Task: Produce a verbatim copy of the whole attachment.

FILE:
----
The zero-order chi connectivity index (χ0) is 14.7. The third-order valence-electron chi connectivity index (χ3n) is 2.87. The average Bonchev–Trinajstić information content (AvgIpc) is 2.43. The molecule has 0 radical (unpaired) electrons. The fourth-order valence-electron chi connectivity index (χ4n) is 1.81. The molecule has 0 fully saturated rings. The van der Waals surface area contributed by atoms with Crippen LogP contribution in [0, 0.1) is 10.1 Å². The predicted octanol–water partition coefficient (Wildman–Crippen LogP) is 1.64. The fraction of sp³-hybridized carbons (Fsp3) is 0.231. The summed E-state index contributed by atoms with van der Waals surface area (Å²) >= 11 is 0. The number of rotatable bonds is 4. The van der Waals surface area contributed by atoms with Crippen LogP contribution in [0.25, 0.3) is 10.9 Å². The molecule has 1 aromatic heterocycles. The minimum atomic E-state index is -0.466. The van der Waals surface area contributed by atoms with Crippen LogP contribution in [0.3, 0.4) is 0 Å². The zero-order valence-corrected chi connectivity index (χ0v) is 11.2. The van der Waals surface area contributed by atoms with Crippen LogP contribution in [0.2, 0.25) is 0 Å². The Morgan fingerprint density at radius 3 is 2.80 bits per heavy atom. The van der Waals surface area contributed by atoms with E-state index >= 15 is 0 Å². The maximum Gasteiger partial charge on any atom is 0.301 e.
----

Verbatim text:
The zero-order chi connectivity index (χ0) is 14.7. The third-order valence-electron chi connectivity index (χ3n) is 2.87. The average Bonchev–Trinajstić information content (AvgIpc) is 2.43. The molecule has 0 radical (unpaired) electrons. The fourth-order valence-electron chi connectivity index (χ4n) is 1.81. The molecule has 0 fully saturated rings. The van der Waals surface area contributed by atoms with Crippen LogP contribution in [0, 0.1) is 10.1 Å². The predicted octanol–water partition coefficient (Wildman–Crippen LogP) is 1.64. The fraction of sp³-hybridized carbons (Fsp3) is 0.231. The summed E-state index contributed by atoms with van der Waals surface area (Å²) >= 11 is 0. The number of rotatable bonds is 4. The van der Waals surface area contributed by atoms with Crippen LogP contribution in [0.25, 0.3) is 10.9 Å². The molecule has 1 aromatic heterocycles. The minimum atomic E-state index is -0.466. The van der Waals surface area contributed by atoms with Crippen LogP contribution in [0.3, 0.4) is 0 Å². The zero-order valence-corrected chi connectivity index (χ0v) is 11.2. The van der Waals surface area contributed by atoms with Crippen LogP contribution in [0.2, 0.25) is 0 Å². The Morgan fingerprint density at radius 3 is 2.80 bits per heavy atom. The van der Waals surface area contributed by atoms with E-state index >= 15 is 0 Å². The maximum Gasteiger partial charge on any atom is 0.301 e.